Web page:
WU researchers offer virus model that weighs health, economy

By Eric Berger, Associate Editor

While countless models have projected health outcomes for various responses to the coronavirus pandemic, Arye Nehorai, a professor of electrical engineering at Washington University, had not seen models that offered both public health and economic projections.

So Nehorai, an Israeli from a town north of Haifa, decided to create one.

He and two Washington University doctoral candidates, David Schwartzman in business economics and Uri Goldsztejn in biomedical engineering, worked to create a model published by the university earlier this month that offers three reopening scenarios and correlated outcomes in hospitalizations, deaths and economic productivity.

The central takeaway from the model produced by the three academics, all of whom are Jewish?

“We predicted that if the economy is opened too quickly, then there will be a second wave” of infections, said Nehorai, who moved to St. Louis in 2006. “I don’t think anything we say is surprising, but the point is that even if it makes sense to me or you, it doesn’t mean that people do what makes sense to other people. This is why we thought it was important to [produce] a mathematical, scientific model that shows more pointedly, more completely, the effects of different policies.”

The model forecasts outcomes for a scenario in which most of the population remains under strict quarantine for 76 weeks, the length of time that the researchers project it would take for a vaccine to become available; a scenario in which non-seniors (which the authors define as people under age 60) are quickly released from quarantine after the disease is fairly well contained; and one in which non-seniors are slowly released from quarantine after the disease is fairly well contained.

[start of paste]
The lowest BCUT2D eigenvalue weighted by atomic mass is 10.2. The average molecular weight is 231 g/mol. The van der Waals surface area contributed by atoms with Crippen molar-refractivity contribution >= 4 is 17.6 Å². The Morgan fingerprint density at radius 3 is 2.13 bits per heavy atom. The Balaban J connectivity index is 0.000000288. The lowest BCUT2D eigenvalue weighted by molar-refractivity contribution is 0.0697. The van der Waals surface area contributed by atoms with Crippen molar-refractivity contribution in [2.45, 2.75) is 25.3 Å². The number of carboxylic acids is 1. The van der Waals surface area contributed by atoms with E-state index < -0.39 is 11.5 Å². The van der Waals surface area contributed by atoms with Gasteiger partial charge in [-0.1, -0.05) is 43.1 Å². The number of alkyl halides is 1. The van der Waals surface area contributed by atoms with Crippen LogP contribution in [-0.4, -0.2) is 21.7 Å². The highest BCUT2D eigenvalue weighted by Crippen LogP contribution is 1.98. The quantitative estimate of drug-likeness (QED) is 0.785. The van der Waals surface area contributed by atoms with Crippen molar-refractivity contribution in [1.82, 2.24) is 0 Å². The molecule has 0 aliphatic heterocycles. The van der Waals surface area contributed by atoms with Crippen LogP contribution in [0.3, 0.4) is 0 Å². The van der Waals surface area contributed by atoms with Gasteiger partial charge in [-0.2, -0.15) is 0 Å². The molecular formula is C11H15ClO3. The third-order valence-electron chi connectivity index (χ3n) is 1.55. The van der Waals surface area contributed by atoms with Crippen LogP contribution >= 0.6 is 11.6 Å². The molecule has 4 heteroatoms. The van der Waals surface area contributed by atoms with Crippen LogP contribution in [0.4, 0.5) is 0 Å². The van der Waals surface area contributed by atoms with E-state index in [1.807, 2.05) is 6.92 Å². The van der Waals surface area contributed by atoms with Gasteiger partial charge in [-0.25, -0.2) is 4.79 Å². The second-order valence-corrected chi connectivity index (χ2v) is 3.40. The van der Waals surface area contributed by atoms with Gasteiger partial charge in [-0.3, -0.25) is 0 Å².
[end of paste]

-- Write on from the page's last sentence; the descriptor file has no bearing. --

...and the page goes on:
The lengthiest quarantine, according to the model, would lead to about 208,000 deaths and a 34% decrease in economic productivity. The slow-release scenario would result in about 222,000 deaths and a 29% decrease in economic activity. 

The quick-release scenario would lead to a dramatically worse health outcome: 790,000 deaths, with only a slight lessening of the economic pain. 

“All three scenarios will not bring us to the same economy that we had before this pandemic,” Nehorai said. “The idea is that all the measures, the quarantine and the other measures, can be only a bridge until we get a vaccine.” 

St. Louis and St. Louis County started to reopen some businesses May 18 to allow gatherings of fewer than 10 people, provided that the businesses have strong safeguards in place. Nehorai said he has shared the researchers’ model with St. Louis County Executive Sam Page. 

“I think St. Louis has given instructions quite clearly,” Nehorai said. “I think they have been careful and coherent in their instructions, and I think overall, I give them credit for not reopening the economy too quickly.”

Nehorai also praised the Israeli government’s response to the pandemic. 

“They responded very well, and there are some factors that helped them,” he said. “They are a smaller country, and in my opinion, they are more used to security issues, so [people] would be more cooperative with the government than here. I also give credit to the government that they did the right thing and prevented people from entering the country, or if they came, they had to go into quarantine for two weeks. So they did a good job in many ways.”